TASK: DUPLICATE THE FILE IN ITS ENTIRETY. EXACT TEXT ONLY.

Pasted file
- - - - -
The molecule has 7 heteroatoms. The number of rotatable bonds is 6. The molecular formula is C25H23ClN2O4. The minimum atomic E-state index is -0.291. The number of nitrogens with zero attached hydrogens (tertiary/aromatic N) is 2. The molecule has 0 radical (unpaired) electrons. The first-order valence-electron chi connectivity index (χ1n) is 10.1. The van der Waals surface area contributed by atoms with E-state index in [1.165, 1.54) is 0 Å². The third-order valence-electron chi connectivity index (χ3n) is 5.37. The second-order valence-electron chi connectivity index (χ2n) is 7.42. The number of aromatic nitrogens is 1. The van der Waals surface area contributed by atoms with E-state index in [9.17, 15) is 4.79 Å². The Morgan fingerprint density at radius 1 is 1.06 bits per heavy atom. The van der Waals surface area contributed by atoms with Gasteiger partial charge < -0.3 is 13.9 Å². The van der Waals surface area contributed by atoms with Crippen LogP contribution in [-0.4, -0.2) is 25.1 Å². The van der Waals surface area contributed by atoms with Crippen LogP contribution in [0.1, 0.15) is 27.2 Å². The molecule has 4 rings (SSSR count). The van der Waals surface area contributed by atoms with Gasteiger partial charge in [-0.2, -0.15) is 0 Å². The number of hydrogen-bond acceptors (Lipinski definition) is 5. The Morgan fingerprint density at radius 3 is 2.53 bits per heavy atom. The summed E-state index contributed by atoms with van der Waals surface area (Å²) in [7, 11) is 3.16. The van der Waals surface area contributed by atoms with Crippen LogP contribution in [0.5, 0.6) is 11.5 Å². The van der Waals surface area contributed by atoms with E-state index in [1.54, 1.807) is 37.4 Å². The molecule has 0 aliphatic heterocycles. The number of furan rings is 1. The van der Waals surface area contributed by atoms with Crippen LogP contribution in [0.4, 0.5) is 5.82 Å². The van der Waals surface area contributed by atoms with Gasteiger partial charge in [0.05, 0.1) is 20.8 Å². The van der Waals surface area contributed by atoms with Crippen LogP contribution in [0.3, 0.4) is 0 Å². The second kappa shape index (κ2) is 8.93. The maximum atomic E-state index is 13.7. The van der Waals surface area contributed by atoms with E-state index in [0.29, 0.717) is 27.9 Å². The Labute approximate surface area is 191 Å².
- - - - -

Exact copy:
The molecule has 7 heteroatoms. The number of rotatable bonds is 6. The molecular formula is C25H23ClN2O4. The minimum atomic E-state index is -0.291. The number of nitrogens with zero attached hydrogens (tertiary/aromatic N) is 2. The molecule has 0 radical (unpaired) electrons. The first-order valence-electron chi connectivity index (χ1n) is 10.1. The van der Waals surface area contributed by atoms with E-state index in [1.165, 1.54) is 0 Å². The third-order valence-electron chi connectivity index (χ3n) is 5.37. The second-order valence-electron chi connectivity index (χ2n) is 7.42. The number of aromatic nitrogens is 1. The van der Waals surface area contributed by atoms with E-state index in [9.17, 15) is 4.79 Å². The Morgan fingerprint density at radius 1 is 1.06 bits per heavy atom. The van der Waals surface area contributed by atoms with Gasteiger partial charge < -0.3 is 13.9 Å². The van der Waals surface area contributed by atoms with Crippen LogP contribution in [-0.4, -0.2) is 25.1 Å². The van der Waals surface area contributed by atoms with Crippen LogP contribution in [0.1, 0.15) is 27.2 Å². The molecule has 4 rings (SSSR count). The van der Waals surface area contributed by atoms with Gasteiger partial charge in [-0.2, -0.15) is 0 Å². The number of hydrogen-bond acceptors (Lipinski definition) is 5. The Morgan fingerprint density at radius 3 is 2.53 bits per heavy atom. The summed E-state index contributed by atoms with van der Waals surface area (Å²) in [7, 11) is 3.16. The van der Waals surface area contributed by atoms with Crippen LogP contribution in [0.5, 0.6) is 11.5 Å². The van der Waals surface area contributed by atoms with E-state index in [1.54, 1.807) is 37.4 Å². The molecule has 0 aliphatic heterocycles. The number of furan rings is 1. The van der Waals surface area contributed by atoms with Crippen LogP contribution in [0.4, 0.5) is 5.82 Å². The van der Waals surface area contributed by atoms with Gasteiger partial charge in [0.05, 0.1) is 20.8 Å². The van der Waals surface area contributed by atoms with Crippen LogP contribution in [0.3, 0.4) is 0 Å². The second kappa shape index (κ2) is 8.93. The maximum atomic E-state index is 13.7. The van der Waals surface area contributed by atoms with E-state index in [0.29, 0.717) is 27.9 Å². The Labute approximate surface area is 191 Å².